WHEN TO USE A NON-DISCLOSURE AGREEMENT

Introduction

Ever heard the saying ‘three may keep a secret if two of them are dead’? I believe that if you want to keep information secret, it’s best not to share it with anyone because once you disclose it to someone, it’s no longer secret. I’m sure this resonates with you as well?

However, there are circumstances, especially during business transactions where there may be a need to disclose sensitive information. In such situations, a Non-Disclosure Agreement (NDA) is recommended.

 

What is a Non-Disclosure Agreement (NDA)?

An NDA is a legal document in which one or more parties agree not to share confidential information which has been disclosed between them in the course of doing business with each other. Like other agreements, a non-disclosure agreement comes into effect after it has been signed by both parties.

1. Ensure you trust whoever you are disclosing confidential information to. Verify that they are the               right persons/representatives to receive such information.

               2. An NDA should be signed before the information in question is disclosed.

 

What happens if you breach the terms of an NDA?

A person who violates the terms of an NDA will be entitled to the penalties provided in the contract. Where it is not provided in the contract, an aggrieved person may seek remedy in court for either payment of damages or injunctive relief, etc.

 

How long does an NDA last?    

Depending on the nature of the transaction and what is provided in the signed agreement, an NDA could last for two or more years. It is, however advisable that the duration isn’t too short or too long thereby making it an obligation to last in perpetuity.

 

Transactions in which an NDA might be relevant

This is not an exhaustive list and that is why we encourage you to involve your lawyer during transactions to enable them to know whether or not an NDA would be appropriate.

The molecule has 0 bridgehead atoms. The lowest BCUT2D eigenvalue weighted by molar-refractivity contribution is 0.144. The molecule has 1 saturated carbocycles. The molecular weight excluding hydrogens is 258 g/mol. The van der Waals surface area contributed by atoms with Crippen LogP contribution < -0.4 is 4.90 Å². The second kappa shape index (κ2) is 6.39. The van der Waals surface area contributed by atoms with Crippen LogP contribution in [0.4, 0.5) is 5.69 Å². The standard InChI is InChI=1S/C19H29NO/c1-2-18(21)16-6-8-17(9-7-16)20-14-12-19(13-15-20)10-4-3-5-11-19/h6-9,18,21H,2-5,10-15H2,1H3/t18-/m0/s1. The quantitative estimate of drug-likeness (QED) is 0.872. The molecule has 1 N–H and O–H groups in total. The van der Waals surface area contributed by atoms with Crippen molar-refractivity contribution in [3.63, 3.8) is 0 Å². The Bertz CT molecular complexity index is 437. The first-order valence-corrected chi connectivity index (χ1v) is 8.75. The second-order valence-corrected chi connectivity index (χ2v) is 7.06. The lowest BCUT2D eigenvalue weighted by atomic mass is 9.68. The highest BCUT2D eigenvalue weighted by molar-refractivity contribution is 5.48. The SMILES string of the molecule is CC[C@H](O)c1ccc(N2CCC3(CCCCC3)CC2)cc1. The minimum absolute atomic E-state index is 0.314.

1. When an employer/employee relationship is about to be formed, and such an employee is likely to have access to confidential information in the course of employment.
  2. When an investor joins a company
  3. When you are about to share business information with a potential buyer of the business. Such transactions always involve disclosing every information about the business to enable the buyer to make an informed decision.
  4. When you are about to disclose a new product, invention or technology to a potential buyer.
  5. Before a film producer shares his/her script with a potential investor(s) etc.

 

Seeking funds from a potential investor? Note this!  

When it comes to seeking funds from investors, asking potential investors to sign a non-disclosure         agreement before making a pitch may certainly not be in your best interest, at least not at that stage. This is because there are other businesses with similar ideas who might pitch to the same investor, it would therefore be risky for such an investor who hasn’t decided to invest in your business to be bound by an NDA with you or your business.

The solution?

Explore the option of keeping sensitive aspects of your business operations or ideas as trade secrets while making a pitch. You mustn’t reveal everything about your business during a pitch, an investor’s interest during a pitch, is not in your trade secret, but whether your business is scalable and has the ability to generate a good return on his or her investment.

Should an investor decide to make a financial commitment to your business, you could present a Non- disclosure agreement to protect your trade secrets and other sensitive information.

 

Benefits of using a Non-disclosure agreement

  1. It gives you the confidence to disclose confidential information knowing that the receiving party cannot take advantage of such information without consequences.
  2. It protects you and your business even after the business transaction in which confidential information was disclosed is concluded.
  3. It reduces the risk of having your confidential information exploited by the receiving party.
  4. It saves time and cost of resolving a legal dispute which may occur in the event of a breach by the other party

 

Conclusion

With ever-increasing competition in today’s marketplace, having a non-disclosure agreement when transacting or collaborating with others is a necessity for your business. Need help with a non-disclosure agreement? Reach out to us HERE or fill out our form HERE and let’s get you sorted.

Cynthia Tishion
Cynthia is a lawyer and currently serves as Head of Corporate / Commercial Services at LEX – PRAXIS. With her passion for business and entrepreneurship, she is actively engaged in creating awareness on the legal aspect of businesses through various platforms such as writing, public speaking engagements.

Leave a Reply

Your email address will not be published.